Artefacts: plasters & poultices

One hundred years ago preparations to soothe and medicate the skin were regularly prescribed and compounded, including ointments, creams, plasters and poultices

Preparing a plaster involved spreading a pliable base (resin, wool fat or beeswax) into which the active ingredients were incorporated were incorporated, onto a soft material such as sheepskin, chamois leather or calico, which was then cut into a shape that facilitated its application to the affected part of the body.

Pharmacists had templates to trace these onto the materials so they could be prepared into shapes to make the plasters a close fit to the affected parts. Once the appropriate stencil of the shape had required had been applied to the material, the pharmacist would slightly warm the base and ingredients over a water-bath and spread the warmed base over the stencilled shape, using a warm plastering iron (pictured).

When cooled, the shape would be cut out, leaving about a one-inch (2.5cm) margin and supplied to the patient for bandaging onto the body part.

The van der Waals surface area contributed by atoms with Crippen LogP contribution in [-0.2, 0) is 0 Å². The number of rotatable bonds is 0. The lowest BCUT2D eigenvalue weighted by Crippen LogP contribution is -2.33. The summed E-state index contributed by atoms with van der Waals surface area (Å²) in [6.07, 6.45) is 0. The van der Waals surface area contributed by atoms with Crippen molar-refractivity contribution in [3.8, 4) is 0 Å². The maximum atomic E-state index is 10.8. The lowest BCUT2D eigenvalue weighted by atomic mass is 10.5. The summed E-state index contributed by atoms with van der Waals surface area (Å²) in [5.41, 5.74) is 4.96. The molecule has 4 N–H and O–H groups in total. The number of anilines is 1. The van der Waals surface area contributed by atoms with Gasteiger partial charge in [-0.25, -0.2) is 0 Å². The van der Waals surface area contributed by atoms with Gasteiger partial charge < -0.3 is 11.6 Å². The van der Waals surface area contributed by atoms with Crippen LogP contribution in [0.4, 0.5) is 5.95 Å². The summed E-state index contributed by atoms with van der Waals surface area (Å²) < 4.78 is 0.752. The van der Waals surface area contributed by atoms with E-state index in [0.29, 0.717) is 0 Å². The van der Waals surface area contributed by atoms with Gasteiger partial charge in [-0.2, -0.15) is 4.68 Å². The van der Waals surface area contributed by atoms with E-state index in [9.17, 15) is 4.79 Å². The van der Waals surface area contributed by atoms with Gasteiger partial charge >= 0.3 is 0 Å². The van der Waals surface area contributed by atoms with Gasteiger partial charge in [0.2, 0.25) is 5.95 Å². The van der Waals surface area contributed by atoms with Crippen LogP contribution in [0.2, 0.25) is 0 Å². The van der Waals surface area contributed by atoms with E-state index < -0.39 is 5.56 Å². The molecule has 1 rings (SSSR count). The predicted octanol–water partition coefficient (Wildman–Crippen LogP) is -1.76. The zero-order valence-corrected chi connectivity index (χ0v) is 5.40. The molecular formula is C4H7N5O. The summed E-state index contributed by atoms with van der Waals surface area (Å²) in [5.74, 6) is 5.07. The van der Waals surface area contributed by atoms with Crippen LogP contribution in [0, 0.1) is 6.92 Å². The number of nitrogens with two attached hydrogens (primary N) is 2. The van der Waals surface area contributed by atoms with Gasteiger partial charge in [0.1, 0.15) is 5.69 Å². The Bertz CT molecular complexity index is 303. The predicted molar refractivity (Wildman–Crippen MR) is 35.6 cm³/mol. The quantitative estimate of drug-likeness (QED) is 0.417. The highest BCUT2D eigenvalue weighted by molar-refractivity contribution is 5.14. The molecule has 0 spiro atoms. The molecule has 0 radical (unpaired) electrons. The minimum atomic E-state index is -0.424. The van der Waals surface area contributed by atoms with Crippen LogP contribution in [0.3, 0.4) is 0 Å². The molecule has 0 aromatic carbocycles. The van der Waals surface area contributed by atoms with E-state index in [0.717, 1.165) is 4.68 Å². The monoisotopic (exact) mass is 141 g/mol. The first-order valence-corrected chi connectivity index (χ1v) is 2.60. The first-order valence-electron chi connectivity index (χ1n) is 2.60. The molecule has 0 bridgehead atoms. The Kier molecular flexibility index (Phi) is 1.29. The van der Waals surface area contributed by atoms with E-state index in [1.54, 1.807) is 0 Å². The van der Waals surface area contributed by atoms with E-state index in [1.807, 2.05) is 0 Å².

More recently the kidney-shaped ABC back plaster was available (Arnica, Belladonna and Capsicum), being used for its heating qualities in the treatment of lower back pain. Another more recent product, used for the treatment of varicose ulcers, was the “Viscopaste bandage” (not quite a plaster) consisting of Zinc Oxide Paste spread on a roller bandage.

In the years before the discovery of antibiotics, boils, carbuncles (multi-headed boils) and abscesses were a frequent problem.  The application of heat via a poultice was the usual treatment.  “Cataplasma Kaolin” (kaolin poultice) was the most common, but this was in the days before the microwave oven, so the poultice had be heated over steam before application. The medication was usually spread on oiled silk ready for use.  The objective was to draw the pocket of infection to a head and release the infected material.

These days the only remaining product is “Magnoplasm” (magnesium sulphate and glycerine paste) spread generously on lint or gauze and applied for its drawing qualities.

By Ralph Tapping

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